OpenAI CEO Sam Altman celebrates ChatGPT's first birthday — "A year ago we were probably sitting in the office putting the finishing touches on ChatGPT before the next morning's launch"

ChatGPT and Microsoft Logo
(Image credit: Daniel Rubino)

Artificial Intelligence has taken the world by storm, with companies like Microsoft and OpenAI at the forefront. This has consequently led to the emergence of AI-powered chatbots like ChatGPT and Microsoft's Copilot (formerly Bing Chat). Speaking of ChatGPT, can you believe it's been one year since OpenAI shipped the tool to broad availability? Just a few weeks after the company held its first-ever developer conference, OpenAI Dev Day.

A lot can happen within such a long period, and truly a lot has happened in the AI and more specifically OpenAI/ChatGPT world. I can conquer as I've developed a keen interest in the technology, and I've been following things as they unravel ever since OpenAI unveiled ChatGPT.

Admittedly, OpenAI has shipped a ton of updates and features to the chatbot intending to enhance its user experience and functionality. And now, we'll get to have a look at some of the major wins OpenAI has had with ChatGPT this past year, as well as setbacks.

With the toss of a coin, we'll start with the good!


ChatGPT might help job seekers land lucrative jobs

A man with a computer head in a conference room with recruiters

(Image credit: Kevin Okemwa | Bing Image Creator)

With the emergence of generative AI, recruiters are more inclined toward employees well-versed in the AI tech space. According to a survey by Resume Builder, recruiters a large percentage of U.S. business leaders are actively recruiting employees who are well acquainted with AI-powered chatbots like ChatGPT.

Interestingly, the fear of losing jobs to AI doesn't seem to be a major concern among most employees. Per Microsoft's latest Work Index report, only 49% of the employees who took part in the survey expressed their concerns regarding the issue. On the other hand, 70% of the employees expressed their delight and readiness to adopt the technology and incorporate it into their workflow. They also added that it would significantly improve their performance index at the workplace by taking over some of the "mundane tasks."

Running a business using AI

ChatGPT privacy settings

(Image credit: Future)

With easy access to chatbots, users have tried to stretch their capabilities. Not too long ago, a researcher attempted to run an entire business using ChatGPT with an initial investment of $100. The chatbot ran the entire enterprise and the researcher behind the whole project only acted as a human liaison, following its advice and recommendations religiously.

By the end of the first day, the business venture (a sustainable living blog dubbed Great Gadget Guru) had $130 in revenue without sales, ads, or affiliate links. It also attracted up to $7,700 in donations and investments.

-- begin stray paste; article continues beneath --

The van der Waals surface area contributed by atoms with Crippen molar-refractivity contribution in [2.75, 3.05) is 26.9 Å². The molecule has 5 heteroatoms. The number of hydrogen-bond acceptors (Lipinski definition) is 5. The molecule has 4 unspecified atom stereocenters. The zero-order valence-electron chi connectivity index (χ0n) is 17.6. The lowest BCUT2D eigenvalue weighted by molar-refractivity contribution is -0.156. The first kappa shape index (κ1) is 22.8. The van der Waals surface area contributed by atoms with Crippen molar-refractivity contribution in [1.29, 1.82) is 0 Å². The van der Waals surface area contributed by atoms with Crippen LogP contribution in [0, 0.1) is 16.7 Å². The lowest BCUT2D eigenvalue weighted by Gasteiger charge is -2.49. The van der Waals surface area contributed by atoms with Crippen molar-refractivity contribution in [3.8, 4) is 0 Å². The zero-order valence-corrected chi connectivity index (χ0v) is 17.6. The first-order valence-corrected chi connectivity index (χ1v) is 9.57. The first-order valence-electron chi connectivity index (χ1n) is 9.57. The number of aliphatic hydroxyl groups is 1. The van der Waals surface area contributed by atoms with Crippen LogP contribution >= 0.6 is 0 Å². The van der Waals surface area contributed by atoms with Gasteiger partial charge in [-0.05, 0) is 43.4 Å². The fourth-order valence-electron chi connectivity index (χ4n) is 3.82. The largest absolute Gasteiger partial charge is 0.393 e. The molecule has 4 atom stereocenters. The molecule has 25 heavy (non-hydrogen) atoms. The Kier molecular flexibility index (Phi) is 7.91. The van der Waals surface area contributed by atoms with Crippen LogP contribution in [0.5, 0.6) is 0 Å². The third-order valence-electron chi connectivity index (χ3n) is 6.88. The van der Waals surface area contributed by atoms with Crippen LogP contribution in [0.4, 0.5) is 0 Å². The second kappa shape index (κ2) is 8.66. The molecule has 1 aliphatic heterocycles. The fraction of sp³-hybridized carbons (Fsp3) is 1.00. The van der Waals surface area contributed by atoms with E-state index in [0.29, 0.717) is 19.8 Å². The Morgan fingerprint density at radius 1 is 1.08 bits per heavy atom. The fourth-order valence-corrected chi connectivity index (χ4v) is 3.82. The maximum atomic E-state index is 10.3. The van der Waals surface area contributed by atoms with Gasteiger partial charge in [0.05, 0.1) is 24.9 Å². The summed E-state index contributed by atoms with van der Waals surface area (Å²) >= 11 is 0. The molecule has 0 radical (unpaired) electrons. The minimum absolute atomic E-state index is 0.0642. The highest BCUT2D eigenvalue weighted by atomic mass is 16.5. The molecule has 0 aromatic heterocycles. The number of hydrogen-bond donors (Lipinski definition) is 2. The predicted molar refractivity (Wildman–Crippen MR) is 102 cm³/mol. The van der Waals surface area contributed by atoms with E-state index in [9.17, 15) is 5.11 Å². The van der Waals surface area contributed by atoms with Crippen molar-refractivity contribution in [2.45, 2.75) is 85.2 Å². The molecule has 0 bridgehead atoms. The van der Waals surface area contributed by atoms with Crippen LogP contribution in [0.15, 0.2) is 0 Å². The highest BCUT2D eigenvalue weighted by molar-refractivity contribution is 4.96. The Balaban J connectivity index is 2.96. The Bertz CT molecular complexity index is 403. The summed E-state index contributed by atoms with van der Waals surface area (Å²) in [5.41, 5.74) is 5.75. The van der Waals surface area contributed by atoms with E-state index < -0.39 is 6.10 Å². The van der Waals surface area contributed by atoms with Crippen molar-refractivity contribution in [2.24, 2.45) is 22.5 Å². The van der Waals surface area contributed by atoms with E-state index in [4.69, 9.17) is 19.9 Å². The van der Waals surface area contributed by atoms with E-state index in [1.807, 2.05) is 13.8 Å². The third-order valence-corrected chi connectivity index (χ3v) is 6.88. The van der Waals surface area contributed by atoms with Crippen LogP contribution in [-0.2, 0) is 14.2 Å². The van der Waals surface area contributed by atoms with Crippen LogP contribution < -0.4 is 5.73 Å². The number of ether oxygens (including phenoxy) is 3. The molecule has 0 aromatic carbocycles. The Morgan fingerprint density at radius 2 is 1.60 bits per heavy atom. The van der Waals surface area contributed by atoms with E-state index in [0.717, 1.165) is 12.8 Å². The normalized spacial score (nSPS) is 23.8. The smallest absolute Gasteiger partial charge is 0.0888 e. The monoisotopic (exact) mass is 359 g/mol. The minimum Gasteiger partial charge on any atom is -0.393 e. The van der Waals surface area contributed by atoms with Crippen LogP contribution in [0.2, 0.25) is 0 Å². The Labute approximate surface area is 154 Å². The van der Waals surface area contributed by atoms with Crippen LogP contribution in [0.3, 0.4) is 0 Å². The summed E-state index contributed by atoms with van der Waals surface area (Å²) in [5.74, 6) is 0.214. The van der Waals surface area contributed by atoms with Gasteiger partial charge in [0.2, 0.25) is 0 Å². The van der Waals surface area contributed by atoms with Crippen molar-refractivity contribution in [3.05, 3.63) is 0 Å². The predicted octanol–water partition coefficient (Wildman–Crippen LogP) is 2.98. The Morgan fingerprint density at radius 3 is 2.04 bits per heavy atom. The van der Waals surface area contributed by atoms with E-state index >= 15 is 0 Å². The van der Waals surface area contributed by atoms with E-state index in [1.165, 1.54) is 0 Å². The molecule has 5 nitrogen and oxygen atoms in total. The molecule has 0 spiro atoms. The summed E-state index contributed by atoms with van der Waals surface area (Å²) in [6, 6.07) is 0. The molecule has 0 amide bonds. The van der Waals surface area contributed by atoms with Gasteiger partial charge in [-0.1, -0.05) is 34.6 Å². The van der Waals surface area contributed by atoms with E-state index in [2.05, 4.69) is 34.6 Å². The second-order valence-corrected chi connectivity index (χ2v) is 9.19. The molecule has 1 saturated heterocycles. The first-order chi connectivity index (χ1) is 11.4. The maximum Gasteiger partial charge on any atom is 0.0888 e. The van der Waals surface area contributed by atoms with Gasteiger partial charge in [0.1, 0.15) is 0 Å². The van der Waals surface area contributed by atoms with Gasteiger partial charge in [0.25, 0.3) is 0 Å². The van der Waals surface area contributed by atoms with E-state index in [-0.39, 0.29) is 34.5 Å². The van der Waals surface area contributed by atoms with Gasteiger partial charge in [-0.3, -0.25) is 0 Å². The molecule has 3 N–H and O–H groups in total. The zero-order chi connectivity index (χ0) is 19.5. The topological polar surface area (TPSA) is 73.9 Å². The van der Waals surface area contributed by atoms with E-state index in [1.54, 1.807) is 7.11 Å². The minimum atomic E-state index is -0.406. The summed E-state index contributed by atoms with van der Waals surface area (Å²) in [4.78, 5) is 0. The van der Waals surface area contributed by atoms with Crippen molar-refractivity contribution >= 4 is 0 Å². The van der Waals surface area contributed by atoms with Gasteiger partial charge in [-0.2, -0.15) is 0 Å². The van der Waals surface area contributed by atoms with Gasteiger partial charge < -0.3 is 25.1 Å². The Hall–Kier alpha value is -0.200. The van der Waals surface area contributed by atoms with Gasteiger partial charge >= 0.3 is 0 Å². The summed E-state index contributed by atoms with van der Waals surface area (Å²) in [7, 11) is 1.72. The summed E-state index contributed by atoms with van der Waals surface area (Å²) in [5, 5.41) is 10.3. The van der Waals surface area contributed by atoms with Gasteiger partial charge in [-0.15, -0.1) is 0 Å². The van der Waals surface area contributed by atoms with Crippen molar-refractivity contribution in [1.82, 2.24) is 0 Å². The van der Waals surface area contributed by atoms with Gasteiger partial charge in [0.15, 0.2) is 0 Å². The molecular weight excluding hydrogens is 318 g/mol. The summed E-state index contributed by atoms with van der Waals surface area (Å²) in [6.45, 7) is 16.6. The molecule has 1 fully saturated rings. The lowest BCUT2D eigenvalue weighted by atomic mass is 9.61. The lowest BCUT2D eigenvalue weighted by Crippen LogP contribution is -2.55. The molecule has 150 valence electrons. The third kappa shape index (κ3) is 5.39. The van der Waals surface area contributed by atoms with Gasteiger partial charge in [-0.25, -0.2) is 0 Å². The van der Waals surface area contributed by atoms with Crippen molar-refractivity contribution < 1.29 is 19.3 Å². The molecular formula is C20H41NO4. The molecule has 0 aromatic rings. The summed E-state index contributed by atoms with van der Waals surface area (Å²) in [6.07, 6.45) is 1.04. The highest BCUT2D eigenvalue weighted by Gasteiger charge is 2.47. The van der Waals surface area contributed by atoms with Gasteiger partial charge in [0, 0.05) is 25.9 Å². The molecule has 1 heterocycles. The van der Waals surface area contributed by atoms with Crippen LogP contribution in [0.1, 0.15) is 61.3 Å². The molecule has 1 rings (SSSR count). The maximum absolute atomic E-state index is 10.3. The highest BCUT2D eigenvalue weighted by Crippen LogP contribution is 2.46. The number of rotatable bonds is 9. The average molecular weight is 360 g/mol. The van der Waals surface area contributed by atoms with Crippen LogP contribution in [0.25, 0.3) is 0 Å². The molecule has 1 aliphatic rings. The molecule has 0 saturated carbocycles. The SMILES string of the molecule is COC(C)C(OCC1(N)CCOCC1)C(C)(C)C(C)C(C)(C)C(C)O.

Unfortunately, the business plummeted a few days later, possibly because of the lack of commitment to the project. But it's clear that with a great plan mapped out, one could potentially run an entire business using the chatbot. 

This is reiterated by the fact that a group of researchers were able to run a software development company using ChatGPT, citing a success rate of 86.66% without prior training of the AI bots and minimal intervention from humans. What's more, the chatbot was able to develop software in approximately 7 minutes for less than one dollar.

Windows keys for free, but with a catch

Image of Windows Insider Program Light theme

(Image credit: Microsoft)

In the past few months, we've seen users find ingenious ways to dupe AI-powered chatbots like ChatGPT and Google Bard. A great example would be the time when a user tricked ChatGPT into reading out some Windows 10 product keys to help him fall asleep as his deceased grandmother would. 

RELATED: Microsoft announces paid subscription for Windows 10 users who want OS updates beyond 2025


OpenAI's week-long fiasco following Sam Altman's ousting by the board of directors

Satya Nadella with Sam Altman at a conference

(Image credit: Bullfrag)

While OpenAI has had a significant number of setbacks over the past few months, no one would've guessed that Sam Altman would at one point be stripped of his CEO title at the tech firm. In what might perhaps be termed one of the most hectic weekends in the tech world, OpenAI's board of directors fired Altman, citing concerns over his leadership skills.

The move hit the world by storm, but his counterparts were affected the most. Consequently, a handful of OpenAI employees left the firm to show solidarity, with posts citing "OpenAI is nothing without its people" surfacing across all social media platforms.

There was a lot of concern about how this move would affect OpenAI and Microsoft's partnership. Surprisingly, Microsoft's CEO, Satya Nadella, swiftly offered Altman a job as head of Microsoft's Advanced AI team. There are reports that the Redmond giant had already started prepping its LinkedIn offices down in San Francisco.